Always get the employer match.
I can’t tell you how many times I’ve talked to people who aren’t saving enough in their RRSP to get the employer match on their workplace group RRSP. That’s like turning down a tax-deferred portion of your salary each year. I’d like to see more people max out their retirement contributions. At a minimum, you should always save enough to get the match.
Save a little more each year.
The trick to increasing your savings is to increase your savings rate every time you get a raise so you’ll never even notice that you had more money to begin with. Avoiding lifestyle creep can be difficult, but that’s how you build your investment portfolio.
Choose your friends wisely.
There exists a concept of social proof and how we mirror the actions of others to gain acceptance. Trying to keep up with spendthrift friends or neighbors is a never-ending game with no true winners. You know the old proverbial wise tale about keeping up with the Jones. Well don’t. Materialism is a want not a need.
Talk about money.
It takes all of about five minutes before I hear about politics in almost any conversation these days but somehow money is still a taboo subject. Talk to your spouse about money. Ask others for help. Financial challenges or difficulties are much more manageable early on. Don’t allow financial problems to linger and get worse. Talk to you financial advisor or engage one. That’s what we are here for.
Don’t buy stuff.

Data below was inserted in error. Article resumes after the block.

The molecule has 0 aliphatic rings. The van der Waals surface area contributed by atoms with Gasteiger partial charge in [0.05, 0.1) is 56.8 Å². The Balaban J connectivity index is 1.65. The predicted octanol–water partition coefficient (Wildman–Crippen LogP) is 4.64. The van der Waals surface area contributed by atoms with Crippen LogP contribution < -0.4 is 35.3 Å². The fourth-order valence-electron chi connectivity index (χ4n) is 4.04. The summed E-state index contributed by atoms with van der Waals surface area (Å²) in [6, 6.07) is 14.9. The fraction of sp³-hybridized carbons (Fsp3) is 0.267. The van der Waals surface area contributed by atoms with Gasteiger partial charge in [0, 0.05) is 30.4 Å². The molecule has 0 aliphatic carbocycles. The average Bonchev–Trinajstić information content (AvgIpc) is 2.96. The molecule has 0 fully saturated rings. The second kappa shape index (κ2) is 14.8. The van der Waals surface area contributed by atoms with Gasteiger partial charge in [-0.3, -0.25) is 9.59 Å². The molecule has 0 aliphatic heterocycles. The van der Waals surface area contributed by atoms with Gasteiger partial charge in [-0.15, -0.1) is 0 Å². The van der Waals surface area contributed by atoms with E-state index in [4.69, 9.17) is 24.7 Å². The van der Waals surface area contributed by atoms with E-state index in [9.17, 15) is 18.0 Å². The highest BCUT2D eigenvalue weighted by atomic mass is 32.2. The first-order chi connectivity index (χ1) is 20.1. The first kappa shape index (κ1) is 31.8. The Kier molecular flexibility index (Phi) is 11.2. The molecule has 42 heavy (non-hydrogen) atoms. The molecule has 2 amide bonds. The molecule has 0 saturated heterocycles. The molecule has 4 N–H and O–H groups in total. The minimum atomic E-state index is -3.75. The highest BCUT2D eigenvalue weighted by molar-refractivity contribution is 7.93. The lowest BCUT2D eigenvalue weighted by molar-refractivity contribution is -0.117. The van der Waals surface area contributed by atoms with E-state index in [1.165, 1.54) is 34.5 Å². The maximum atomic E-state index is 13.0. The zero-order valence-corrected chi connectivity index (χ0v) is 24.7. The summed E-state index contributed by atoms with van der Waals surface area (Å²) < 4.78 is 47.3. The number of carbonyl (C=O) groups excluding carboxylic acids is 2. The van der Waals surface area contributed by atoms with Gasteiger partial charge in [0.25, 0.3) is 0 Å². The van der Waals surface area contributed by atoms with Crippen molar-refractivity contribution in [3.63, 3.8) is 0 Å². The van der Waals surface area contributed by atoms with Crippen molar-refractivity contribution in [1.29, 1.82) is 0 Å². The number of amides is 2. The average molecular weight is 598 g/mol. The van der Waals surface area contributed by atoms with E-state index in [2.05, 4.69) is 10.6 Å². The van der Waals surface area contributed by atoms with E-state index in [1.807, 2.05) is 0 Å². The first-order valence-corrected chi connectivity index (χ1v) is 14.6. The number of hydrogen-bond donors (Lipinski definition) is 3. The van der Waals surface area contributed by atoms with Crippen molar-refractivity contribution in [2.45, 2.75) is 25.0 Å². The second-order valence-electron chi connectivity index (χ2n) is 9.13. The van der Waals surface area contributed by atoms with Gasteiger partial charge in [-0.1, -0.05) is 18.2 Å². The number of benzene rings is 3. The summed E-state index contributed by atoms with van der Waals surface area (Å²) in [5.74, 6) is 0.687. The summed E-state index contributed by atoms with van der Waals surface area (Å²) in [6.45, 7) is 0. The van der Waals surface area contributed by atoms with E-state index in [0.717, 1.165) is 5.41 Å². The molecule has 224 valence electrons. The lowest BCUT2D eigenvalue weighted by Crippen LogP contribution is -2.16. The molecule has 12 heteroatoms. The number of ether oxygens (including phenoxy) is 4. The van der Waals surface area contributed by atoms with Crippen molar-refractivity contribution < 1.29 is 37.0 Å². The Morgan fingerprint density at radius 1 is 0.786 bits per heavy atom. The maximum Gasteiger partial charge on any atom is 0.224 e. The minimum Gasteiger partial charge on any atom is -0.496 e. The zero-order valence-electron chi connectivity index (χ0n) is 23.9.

Material purchases won’t make you happier in the long-run. There is something of a short-term dopamine hit we get through retail therapy but it always wears off. Consider the comedic material of George Carlin where he talks about the endless circle of buying stuff and replacing it eventually with more stuff. His point? Buying stuff won’t make you happier or wealthier.
There are countless personal finance books out there. If it bores you to death then at least skim through a few and pick out the best pieces of advice from a few different sources to test out. This stuff should be taught in every high school and college, but we’re often on our own. That means you have to take the initiative.
Know where you stand.
Everyone should have a restaurant napkin idea about where their net worth stands. No? Then sketch it out. No rocket science here. Before knowing where you want to go you have to know where you are.
I think everyone should try to do their own taxes at least once just to understand how it all works. Try the software out there. Turbo Tax is a great tool. The point is not necessarily to do your taxes but to at least try. It can be maddeningly complicated, but it can help you save money over time if you know where to look. Take advantage of as many tax breaks as you can and always understand your personal tax situation.
Make more money.
Saving and cutting spending is a great way to get ahead, but it’s an incomplete strategy if you’re not trying to earn more by enhancing your career. Too many people are stuck in the mindset that there’s nothing they can do to get a better job, take on more responsibilities or earn a higher salary. That’s nonsense.
Don’t think about retirement.
Too many people only think about retirement. Change the tune. Try thinking about financial independence. The goal shouldn’t be about making it to a certain age so you can ride off into the sunset, but rather getting to the point where you don’t have to worry about money anymore.
So there you have it. Not everyone will agree with me. Maybe there are items that I have omitted. So be it. The point about a personal finance primer is to create a list of some of the most important concepts everyone should consider when evaluating their own situation. Take the New Year and make an effort to try to better understand your personal finances. Educate yourself. Talk to others. Make it a point of sitting down with your Financial Life Planner and make sure, as a team, you are doing everything in your power to ensure your Keeping Life Current.